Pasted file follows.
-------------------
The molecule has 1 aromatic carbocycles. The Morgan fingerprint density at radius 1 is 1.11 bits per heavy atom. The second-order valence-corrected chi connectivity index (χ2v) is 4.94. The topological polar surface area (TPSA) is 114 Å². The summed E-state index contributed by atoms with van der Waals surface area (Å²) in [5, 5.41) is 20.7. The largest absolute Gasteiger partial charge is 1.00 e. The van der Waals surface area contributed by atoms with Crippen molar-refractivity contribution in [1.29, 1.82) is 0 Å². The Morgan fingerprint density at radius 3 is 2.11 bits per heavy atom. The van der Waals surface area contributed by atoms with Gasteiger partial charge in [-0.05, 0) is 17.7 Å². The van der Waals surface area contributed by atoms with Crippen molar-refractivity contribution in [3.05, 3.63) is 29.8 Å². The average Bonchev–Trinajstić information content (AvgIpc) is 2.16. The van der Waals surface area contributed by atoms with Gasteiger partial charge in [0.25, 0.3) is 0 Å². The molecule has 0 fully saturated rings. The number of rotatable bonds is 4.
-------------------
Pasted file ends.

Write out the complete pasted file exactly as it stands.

The molecule has 1 aromatic carbocycles. The Morgan fingerprint density at radius 1 is 1.11 bits per heavy atom. The second-order valence-corrected chi connectivity index (χ2v) is 4.94. The topological polar surface area (TPSA) is 114 Å². The summed E-state index contributed by atoms with van der Waals surface area (Å²) in [5, 5.41) is 20.7. The largest absolute Gasteiger partial charge is 1.00 e. The van der Waals surface area contributed by atoms with Crippen molar-refractivity contribution in [1.29, 1.82) is 0 Å². The Morgan fingerprint density at radius 3 is 2.11 bits per heavy atom. The van der Waals surface area contributed by atoms with Gasteiger partial charge in [-0.05, 0) is 17.7 Å². The van der Waals surface area contributed by atoms with Crippen molar-refractivity contribution in [3.05, 3.63) is 29.8 Å². The average Bonchev–Trinajstić information content (AvgIpc) is 2.16. The van der Waals surface area contributed by atoms with Gasteiger partial charge in [0.25, 0.3) is 0 Å². The molecule has 0 fully saturated rings. The number of rotatable bonds is 4.